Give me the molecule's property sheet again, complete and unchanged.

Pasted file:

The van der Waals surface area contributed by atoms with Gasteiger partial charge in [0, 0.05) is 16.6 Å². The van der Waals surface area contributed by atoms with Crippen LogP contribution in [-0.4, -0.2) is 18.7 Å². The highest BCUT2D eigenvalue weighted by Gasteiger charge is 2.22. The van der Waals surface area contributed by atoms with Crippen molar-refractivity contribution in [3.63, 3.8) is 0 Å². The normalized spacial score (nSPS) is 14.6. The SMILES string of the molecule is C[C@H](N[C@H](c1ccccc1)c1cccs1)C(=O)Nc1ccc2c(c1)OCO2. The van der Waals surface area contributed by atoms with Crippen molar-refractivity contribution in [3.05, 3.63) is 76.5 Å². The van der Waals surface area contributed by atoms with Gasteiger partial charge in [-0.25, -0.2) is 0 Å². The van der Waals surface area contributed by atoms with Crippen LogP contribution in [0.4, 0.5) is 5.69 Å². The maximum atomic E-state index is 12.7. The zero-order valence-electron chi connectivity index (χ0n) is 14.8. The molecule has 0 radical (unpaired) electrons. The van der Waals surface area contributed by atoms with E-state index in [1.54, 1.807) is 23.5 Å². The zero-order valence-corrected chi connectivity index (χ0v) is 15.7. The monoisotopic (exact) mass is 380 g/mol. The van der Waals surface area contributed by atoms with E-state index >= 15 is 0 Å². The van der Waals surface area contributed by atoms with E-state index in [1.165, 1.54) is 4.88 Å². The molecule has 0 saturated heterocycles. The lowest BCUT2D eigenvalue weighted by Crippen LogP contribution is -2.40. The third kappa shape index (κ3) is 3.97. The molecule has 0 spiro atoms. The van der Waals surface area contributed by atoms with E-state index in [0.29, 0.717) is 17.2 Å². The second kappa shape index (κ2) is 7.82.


The van der Waals surface area contributed by atoms with Gasteiger partial charge in [0, 0.05) is 16.6 Å². The van der Waals surface area contributed by atoms with Crippen LogP contribution in [-0.4, -0.2) is 18.7 Å². The highest BCUT2D eigenvalue weighted by Gasteiger charge is 2.22. The van der Waals surface area contributed by atoms with Crippen molar-refractivity contribution in [3.63, 3.8) is 0 Å². The normalized spacial score (nSPS) is 14.6. The SMILES string of the molecule is C[C@H](N[C@H](c1ccccc1)c1cccs1)C(=O)Nc1ccc2c(c1)OCO2. The van der Waals surface area contributed by atoms with Crippen molar-refractivity contribution in [3.05, 3.63) is 76.5 Å². The van der Waals surface area contributed by atoms with Gasteiger partial charge in [-0.25, -0.2) is 0 Å². The van der Waals surface area contributed by atoms with Crippen LogP contribution in [0.4, 0.5) is 5.69 Å². The maximum atomic E-state index is 12.7. The zero-order valence-electron chi connectivity index (χ0n) is 14.8. The molecule has 0 radical (unpaired) electrons. The van der Waals surface area contributed by atoms with E-state index in [1.54, 1.807) is 23.5 Å². The zero-order valence-corrected chi connectivity index (χ0v) is 15.7. The monoisotopic (exact) mass is 380 g/mol. The van der Waals surface area contributed by atoms with E-state index >= 15 is 0 Å². The van der Waals surface area contributed by atoms with E-state index in [1.165, 1.54) is 4.88 Å². The molecule has 0 saturated heterocycles. The lowest BCUT2D eigenvalue weighted by Crippen LogP contribution is -2.40. The third kappa shape index (κ3) is 3.97. The molecule has 0 spiro atoms. The van der Waals surface area contributed by atoms with E-state index in [0.29, 0.717) is 17.2 Å². The second kappa shape index (κ2) is 7.82.